The first time I heard Pal Shazar, a friend and I were shoplifting from a new wave boutique in Washington, DC's fashionable Georgetown neighborhood. An unfamiliar song jangled nervously through the speakers, seizing our ears from the first couplet: "Every night I dream a nightmare where I'm with you/It's my reaction to the fact that you depend on me." A male and a female voice nestled together uncomfortably, careening through abrupt tempo changes dictated by a weird, invisible logic. Who was this band? The clerk held up a stark black-and-white jacket (shot by Robert Mapplethorpe) featuring two faces and a name: Slow Children.
Slow Children—Shazar and partner Andrew Chinich—became essential listening for my small high school cabal. We memorized every line of their eponymous 1982 debut and its lone successor, Mad About Town, and imitated Pal's fractured lyrics in our own poetry. When I tell Shazar this today, she laughs happily. It was a similar sort of fanaticism that inspired her to become a musician.
"I didn't have any role models before Patti Smith," she admits. "After I discovered her, I never wore a dress again. I'd finally found a female that I could be like." Horses was Shazar's "Bible," and the first morning she woke up alongside her future husband, she slapped on Radio Ethiopia as a litmus test.
But while Smith's mix of rock and Rimbaud went down a storm in New York City, Slow Children's neurotic synthpop, distinguished by the duo's love of literature and cinema (the cover of their second LP is an homage to Cocteau's Beauty and the Beast), failed to connect with Los Angeles audiences. "We'd go see the Motels and the Plimsouls, and they'd be packing the room, while we couldn't get arrested." Although the duo scored a West Coast radio hit with "President Am I" (featured on Volume 11 of Rhino's Just Can't Get Enough: New Wave Hits of the '80s), they soon split up, with Shazar landing in upstate New York after a spell in London.
Mercifully, her story doesn't end there. Her just-released fourth solo CD, Safe (Stylus Records), finds Shazar penning songs as winning and distinctive as anything by Slow Children. The chugging "Guilty" ticks off a list of self-flagellation techniques that give her a sense of purpose, while "Pacific Ocean" depicts an affecting scene of awkward adolescence ("Pale as a milk bottle/Unconvincing when I'd swear") by the seaside. Throughout the 10 tracks, the spotlight shines on Shazar's one-of-a-kind voice, her off-kilter delivery of wide-eyed innocence tinted with equal parts cynicism and wisdom.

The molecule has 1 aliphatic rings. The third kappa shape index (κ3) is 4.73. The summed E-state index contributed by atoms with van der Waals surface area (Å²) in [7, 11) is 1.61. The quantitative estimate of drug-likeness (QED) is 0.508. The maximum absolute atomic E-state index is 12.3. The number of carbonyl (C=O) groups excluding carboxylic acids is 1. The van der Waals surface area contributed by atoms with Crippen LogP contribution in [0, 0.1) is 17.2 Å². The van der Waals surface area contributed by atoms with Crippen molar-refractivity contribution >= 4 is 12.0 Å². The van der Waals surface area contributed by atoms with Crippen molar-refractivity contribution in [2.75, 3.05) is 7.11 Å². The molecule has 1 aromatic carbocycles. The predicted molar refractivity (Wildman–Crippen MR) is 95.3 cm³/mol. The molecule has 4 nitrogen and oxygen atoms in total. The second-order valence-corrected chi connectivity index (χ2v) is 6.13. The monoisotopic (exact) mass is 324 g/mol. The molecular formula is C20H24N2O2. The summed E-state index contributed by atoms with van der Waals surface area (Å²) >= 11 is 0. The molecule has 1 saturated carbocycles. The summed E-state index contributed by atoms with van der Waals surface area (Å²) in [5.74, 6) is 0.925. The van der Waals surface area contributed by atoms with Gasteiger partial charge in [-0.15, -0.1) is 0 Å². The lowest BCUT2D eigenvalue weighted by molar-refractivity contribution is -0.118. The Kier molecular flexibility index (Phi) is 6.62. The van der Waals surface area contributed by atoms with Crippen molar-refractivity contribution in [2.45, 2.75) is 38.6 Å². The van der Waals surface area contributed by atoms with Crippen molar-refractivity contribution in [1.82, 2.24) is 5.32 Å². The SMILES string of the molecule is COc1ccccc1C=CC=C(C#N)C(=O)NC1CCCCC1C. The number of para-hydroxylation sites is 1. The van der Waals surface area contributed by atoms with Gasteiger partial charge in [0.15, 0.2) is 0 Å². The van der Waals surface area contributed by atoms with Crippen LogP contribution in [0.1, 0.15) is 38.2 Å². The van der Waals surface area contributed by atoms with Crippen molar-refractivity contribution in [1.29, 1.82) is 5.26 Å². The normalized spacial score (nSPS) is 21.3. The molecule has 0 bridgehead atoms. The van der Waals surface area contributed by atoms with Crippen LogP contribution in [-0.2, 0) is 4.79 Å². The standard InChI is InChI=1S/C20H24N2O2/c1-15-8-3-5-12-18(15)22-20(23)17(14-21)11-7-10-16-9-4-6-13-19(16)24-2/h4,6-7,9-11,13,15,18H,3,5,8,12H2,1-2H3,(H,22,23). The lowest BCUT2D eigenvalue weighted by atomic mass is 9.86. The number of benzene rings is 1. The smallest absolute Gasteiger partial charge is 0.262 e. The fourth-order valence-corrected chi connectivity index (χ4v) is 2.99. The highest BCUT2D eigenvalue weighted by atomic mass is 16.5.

"Do you like my voice?" she asks when the topic is broached. "Some people don't. I remember once a major A&R guy said 'Pal, you just don't sound like anyone.' And I answered 'Isn't that a good thing?'" Not if you want a major label contract, doll. Nowadays Shazar doesn't take such comments as criticism. "You can't help who you are. I don't know how to [sing] any other way."
Safe also features Shazar's ex-husband Jules Shear, who coproduced Slow Children alongside Stephen Hague (Pet Shop Boys) and remains a close friend. "He sings such great background vocals, and I am the worst. I have no talent for that." Regardless, she accepted an invitation to back up ex-Waterboys frontman Mike Scott (who appeared on Shazar's second CD, There's A Wild Thing in the House) a few years ago. "You know that famous Linda McCartney tape that floats around, the worst backing vocals in the history of the world? I'm sure I beat her out."
Shazar's had other dubious brushes with greatness. When she and Shear were still married, Television's Tom Verlaine once crashed at their pad. "That meant a lot to me, but it was weird. I'd had the same acoustic Yamaha guitar since I was 18. And I'd just gotten Jules to say 'We're gonna buy you a new one.' So Tom Verlaine's over, picking on my Yamaha, and he says 'This is really cool.' And I'm going 'Shhh! No!' because I thought he'd make Jules think we didn't need to buy me a new guitar!"
As for Pal's own profile, she's content making albums she's proud of and releasing them at an unhurried pace. What happens once they're in the public sphere doesn't enter her consciousness. "My head's not in the stars," she demurs. A few years ago, she landed a sizeable record deal overseas and toured with Giant Sand. "I didn't take it seriously. But then there was a very long article in a French music magazine, and they titled it 'Blonde on Blonde.' That made me feel wonderful, that people might think I'm in the tradition of Dylan. Would I prefer that to selling a million records? Beats me."